recognizing an exception to the requirement of expert testimony when " ‘the negligence is so grossly apparent that a layman would have no difficulty in recognizing it’ "Summary of this case from Jackson v. Burrell
Civil No. 3927.
Filed March 21, 1938.
1. APPEAL AND ERROR. — An assignment of error stating that court erred in sustaining defendant's objection to certain questions, but which did not set out questions, although reference was made to pages of reporter's transcript as containing them, was insufficient to present matter for review.
2. APPEAL AND ERROR. — An assignment of error that rulings and instructions of court and its judgment were contrary to law and evidence, and that judgment had no support in evidence, was too general to present anything for review.
3. PHYSICIANS AND SURGEONS. — A licensed medical practitioner is presumed to possess degree of skill and learning which is possessed by average member of medical profession in good standing in community in which he practices, and to apply that skill and learning with ordinary and reasonable care to cases which come to him for treatment, and, if he does not possess that skill and learning, or does not apply it, he is guilty of malpractice.
4. PHYSICIANS AND SURGEONS. — A physician or surgeon cannot be held liable as for malpractice unless he has done something in treatment of patient which recognized standard of good medical practice in community forbids or has neglected to do something that standard requires.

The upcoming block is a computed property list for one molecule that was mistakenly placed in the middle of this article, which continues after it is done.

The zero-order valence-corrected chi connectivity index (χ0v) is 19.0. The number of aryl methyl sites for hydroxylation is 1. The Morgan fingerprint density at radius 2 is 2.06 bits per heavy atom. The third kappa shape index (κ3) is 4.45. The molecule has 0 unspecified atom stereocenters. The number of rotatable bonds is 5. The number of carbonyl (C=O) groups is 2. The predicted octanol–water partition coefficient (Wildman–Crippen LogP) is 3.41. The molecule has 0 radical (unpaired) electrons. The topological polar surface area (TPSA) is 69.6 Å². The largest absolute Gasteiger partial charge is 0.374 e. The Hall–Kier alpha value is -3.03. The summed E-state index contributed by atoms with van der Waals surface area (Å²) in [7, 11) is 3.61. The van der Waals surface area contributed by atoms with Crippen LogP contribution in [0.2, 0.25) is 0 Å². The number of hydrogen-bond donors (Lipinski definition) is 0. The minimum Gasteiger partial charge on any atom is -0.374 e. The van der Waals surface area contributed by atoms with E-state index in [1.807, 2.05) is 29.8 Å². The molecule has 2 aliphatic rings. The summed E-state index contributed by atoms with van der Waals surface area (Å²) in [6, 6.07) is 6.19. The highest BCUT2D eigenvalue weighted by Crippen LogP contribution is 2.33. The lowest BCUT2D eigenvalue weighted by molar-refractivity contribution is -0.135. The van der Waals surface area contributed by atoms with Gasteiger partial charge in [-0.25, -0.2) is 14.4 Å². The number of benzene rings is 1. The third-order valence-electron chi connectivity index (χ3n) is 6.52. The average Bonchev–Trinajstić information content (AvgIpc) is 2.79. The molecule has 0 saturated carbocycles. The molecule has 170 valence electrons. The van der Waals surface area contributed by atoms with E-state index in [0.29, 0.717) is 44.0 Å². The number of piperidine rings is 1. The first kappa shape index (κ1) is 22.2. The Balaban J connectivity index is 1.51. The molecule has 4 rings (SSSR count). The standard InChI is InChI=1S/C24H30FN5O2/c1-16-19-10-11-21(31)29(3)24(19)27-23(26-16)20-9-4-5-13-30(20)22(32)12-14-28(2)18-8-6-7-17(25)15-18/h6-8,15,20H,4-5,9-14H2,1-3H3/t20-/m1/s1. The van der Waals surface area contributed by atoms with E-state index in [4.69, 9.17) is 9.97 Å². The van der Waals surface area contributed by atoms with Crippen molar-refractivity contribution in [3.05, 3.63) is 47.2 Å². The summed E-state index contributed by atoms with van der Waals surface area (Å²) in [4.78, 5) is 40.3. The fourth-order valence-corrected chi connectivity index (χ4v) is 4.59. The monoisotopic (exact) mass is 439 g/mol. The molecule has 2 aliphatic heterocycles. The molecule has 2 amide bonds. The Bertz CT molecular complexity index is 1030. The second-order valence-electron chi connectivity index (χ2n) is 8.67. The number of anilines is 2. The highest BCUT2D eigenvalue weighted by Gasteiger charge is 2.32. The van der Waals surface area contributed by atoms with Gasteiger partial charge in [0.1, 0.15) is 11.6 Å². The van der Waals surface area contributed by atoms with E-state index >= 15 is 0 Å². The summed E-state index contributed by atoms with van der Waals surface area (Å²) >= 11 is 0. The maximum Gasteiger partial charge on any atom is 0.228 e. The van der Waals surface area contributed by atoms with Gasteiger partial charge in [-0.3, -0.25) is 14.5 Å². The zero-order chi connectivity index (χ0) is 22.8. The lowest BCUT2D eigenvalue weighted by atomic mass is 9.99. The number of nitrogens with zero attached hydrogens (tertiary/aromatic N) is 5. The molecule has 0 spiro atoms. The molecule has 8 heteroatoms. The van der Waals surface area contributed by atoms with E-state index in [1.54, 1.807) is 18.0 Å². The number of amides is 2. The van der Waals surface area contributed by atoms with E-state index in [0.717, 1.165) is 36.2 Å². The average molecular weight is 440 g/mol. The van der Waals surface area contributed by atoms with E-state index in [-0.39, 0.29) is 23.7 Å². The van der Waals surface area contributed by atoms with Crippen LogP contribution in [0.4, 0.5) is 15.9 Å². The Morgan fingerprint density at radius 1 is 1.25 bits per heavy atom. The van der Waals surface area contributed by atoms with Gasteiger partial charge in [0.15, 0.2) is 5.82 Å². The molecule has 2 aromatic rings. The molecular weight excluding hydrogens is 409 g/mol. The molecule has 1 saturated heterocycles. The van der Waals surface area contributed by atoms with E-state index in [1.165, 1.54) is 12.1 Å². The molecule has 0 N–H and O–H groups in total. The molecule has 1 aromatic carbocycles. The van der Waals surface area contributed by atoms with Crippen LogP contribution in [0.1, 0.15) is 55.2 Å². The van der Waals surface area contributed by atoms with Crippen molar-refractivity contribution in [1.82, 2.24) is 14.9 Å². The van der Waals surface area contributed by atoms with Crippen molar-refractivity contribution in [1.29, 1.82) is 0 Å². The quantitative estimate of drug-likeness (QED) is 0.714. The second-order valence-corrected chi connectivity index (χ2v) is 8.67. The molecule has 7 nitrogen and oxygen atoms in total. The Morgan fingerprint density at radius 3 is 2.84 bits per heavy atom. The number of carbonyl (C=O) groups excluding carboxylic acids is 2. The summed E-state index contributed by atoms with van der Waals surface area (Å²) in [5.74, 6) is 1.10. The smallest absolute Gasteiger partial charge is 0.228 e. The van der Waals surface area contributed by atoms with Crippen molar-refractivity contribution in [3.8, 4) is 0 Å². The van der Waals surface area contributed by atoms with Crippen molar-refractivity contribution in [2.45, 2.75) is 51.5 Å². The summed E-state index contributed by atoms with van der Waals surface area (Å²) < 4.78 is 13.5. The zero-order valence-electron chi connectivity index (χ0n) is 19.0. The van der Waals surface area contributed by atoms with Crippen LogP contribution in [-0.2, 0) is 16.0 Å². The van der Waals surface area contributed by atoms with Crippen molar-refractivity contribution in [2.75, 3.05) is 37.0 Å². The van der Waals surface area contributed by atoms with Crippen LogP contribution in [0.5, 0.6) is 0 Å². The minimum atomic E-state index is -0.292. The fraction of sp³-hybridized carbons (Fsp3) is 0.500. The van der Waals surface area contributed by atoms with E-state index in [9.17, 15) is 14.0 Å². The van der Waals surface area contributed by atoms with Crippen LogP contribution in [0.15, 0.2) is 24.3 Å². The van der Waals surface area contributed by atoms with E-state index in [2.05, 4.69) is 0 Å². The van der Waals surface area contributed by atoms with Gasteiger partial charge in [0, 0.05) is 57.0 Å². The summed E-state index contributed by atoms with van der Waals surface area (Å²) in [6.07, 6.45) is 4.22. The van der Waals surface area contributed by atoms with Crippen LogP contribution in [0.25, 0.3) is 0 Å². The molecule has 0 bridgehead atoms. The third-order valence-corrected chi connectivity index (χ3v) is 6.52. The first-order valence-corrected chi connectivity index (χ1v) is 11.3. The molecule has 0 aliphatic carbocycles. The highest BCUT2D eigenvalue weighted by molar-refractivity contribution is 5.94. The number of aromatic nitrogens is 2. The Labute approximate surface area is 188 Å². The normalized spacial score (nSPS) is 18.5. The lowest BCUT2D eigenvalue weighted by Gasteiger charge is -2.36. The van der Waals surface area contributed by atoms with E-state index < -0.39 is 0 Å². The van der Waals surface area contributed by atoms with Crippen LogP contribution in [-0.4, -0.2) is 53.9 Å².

5. PHYSICIANS AND SURGEONS. — To sustain verdict for plaintiff in malpractice action, standard of medical practice in community must be shown by affirmative evidence and, in absence of evidence, jury may not speculate concerning what required standard was or whether physician departed therefrom.
6. PHYSICIANS AND SURGEONS. — Negligence on part of physician or surgeon in treatment of case will not be presumed from fact that treatment was unsuccessful, failed to bring best results, or that patient died, but it must be affirmatively proved.
7. PHYSICIANS AND SURGEONS. — Negligence on part of physician or surgeon in departing from proper standard of practice must be established by expert medical testimony, unless negligence is so grossly apparent that a layman may recognize it without difficulty.
8. PHYSICIANS AND SURGEONS. — Testimony of other physicians that they would have followed different course of treatment than that followed by defendant does not establish malpractice unless course of treatment followed deviated from method of treatment approved by standards of that community.
9. PHYSICIANS AND SURGEONS. — The failure of physician, who had previously performed operation on patient's ankle, to take X-ray of ankle when patient returned seven years later and stated that ankle was paining her, did not constitute such obvious negligence as would be apparent to a layman, and did not justify recovery by patient against physician for malpractice in not discovering cause of ailment, in absence of expert medical testimony that failure to take X-ray was a deviation from proper standard of treatment.
10. PHYSICIANS AND SURGEONS. — Evidence relating to defendant physician's treatment of patient's ankle upon which he had performed operation seven years before in which metal screw was placed in ankle bone, and relating to an X-ray taken two years later by another physician, who, upon discovering some necrosis of the bone around screw, removed the screw, held insufficient to justify recovery against defendant physician for malpractice, in absence of expert medical testimony that his treatment deviated from proper standard.